Let’s talk about the Federalist Papers.
- I’m a big history nerd and for me, one of the most interesting periods of American history has always been the Revolutionary period and the years immediately following. The Founding Fathers had to make an entire government system through a series of then untested political theories and democratic ideals. That’s pretty admirable and I would like to give props to that
- I think it’s important to discuss our political roots in this time of political divide. It seems that rarely a day goes by when a serious “Constitutional Crisis” is heralded by the government and media
- And yes, I am a big Hamilton fangirl, in case you were wondering
So let’s begin.
Any discussion of the Constitution must begin with the Articles of Confederation. The Articles of Confederation was the first document outlining a system of government that defined the role of the national government and the state ones under it. It was adopted by the 13 states in 1781 but was scrapped in 1789–less than ten years after ratification because the structural flaws that were made painfully obvious.
The Articles of Confederation advocated for a “firm league of friendship” between the states which held equal power over their own districts as the national government did. Perhaps even more so. In theory, the Continental Congress in Philadelphia could negotiate treaties, collect taxes and produce legislation but enforcing these powers proved difficult. Nothing really stopped state governments from exercising these same powers–often in conflict with other states. They could choose not to comply with tax calls or go about paying for them at a glacial pace.
But this lack of governmental cohesion was seen as detrimental to some enlightened government officials. The government in Philadelphia’s inability to collect taxes made them unable to pay off war cost, fund their daily operations, or even pay back the soldiers who fought in the front lines of the war. Their ineffectiveness was further compounded when debt ridden farmers took up arms in Shays’ Rebellion in the economic turmoil that
followed the war. The state and federal government’s inability to dutifully address systemic concerns and the fear of similar acts of rebellion was the death knell to the Article’s utility to many intellectuals within the top brass of government. The Constitutional Convention was held in secret to construct the Constitution in Philadelphia in 1787.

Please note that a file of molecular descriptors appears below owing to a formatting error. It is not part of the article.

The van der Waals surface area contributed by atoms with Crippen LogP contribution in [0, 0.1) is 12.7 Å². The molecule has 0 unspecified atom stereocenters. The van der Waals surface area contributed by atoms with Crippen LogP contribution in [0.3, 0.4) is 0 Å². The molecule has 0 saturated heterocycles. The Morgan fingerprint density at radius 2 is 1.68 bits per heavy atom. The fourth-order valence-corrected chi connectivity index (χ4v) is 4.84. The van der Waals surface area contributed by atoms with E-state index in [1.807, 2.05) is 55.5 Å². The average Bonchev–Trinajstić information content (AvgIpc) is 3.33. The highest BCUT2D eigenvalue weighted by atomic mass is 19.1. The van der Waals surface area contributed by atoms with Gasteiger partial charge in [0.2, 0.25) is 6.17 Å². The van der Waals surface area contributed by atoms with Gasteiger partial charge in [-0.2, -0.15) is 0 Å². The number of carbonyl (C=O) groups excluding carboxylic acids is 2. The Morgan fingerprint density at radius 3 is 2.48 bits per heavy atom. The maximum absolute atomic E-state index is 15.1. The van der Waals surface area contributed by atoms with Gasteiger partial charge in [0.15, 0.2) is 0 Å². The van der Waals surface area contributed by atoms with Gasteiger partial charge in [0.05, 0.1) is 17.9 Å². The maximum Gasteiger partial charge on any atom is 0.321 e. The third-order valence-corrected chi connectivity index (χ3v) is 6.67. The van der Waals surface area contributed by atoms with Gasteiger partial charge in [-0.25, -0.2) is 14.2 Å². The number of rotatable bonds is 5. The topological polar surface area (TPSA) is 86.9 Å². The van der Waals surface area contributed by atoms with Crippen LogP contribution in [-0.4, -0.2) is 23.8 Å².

Due to the secret proceedings (publicly under the pretense of fixing the Articles, not outright replacing them) and the large amount of power vested back to the federal government, many thought the Constitution was counterintuitive to the ideas that the American public fought for and reeked of tyranny. Most were still wary of powerful states limiting the freedoms of a population which had little to no say about how freedom should be limited. They did just fight a costly war with Britain and the former colonies took quite the beating. Some were tons of dollars in debt, other areas were devastated by the fighting. Many started to suggest alternative plans of power division proposed by the document like separate confederacies.
Thus the Federalist Papers. The essays were set out to prove that though flawed, the Constitution was the best way to secure the freedom and security of the American state. It addressed the concerns and anxieties that cropped up in regards to it–either disproving them or suggesting a worse alternative.
The Federalist papers are a series of essays written to defend the new Constitution of the United States. They were penned by Alexander Hamilton, John Jay, and James Madison under the collective pseudonym, “Publius.”
Today, the Constitution is looked upon as one of the most important political tracts during the European/American Enlightenment–a pinnacle of democratic organization that is used as a resource for all three branches of our government. The flexibility of the document has sparked fierce debate since its inception which, for better and for worse, created the first political parties (the Federalist and Democratic-Republicans) during the first few decades after its adoption.
The Federalist Papers themselves have been regarded as quintessential political tracts in their own right and for good reason. It managed to clear up some vagueness in the language of the Constitution itself, showing how certain passages could be applied to hypothetical situations. What I find more fascinating however were the men behind Publius. The people who came together despite their political differences to defend the most controversial document of the time.
I wish to take a look at this document–the people, the ideas, and the history that came together to make this a thing. This is part one of hopefully a many part series.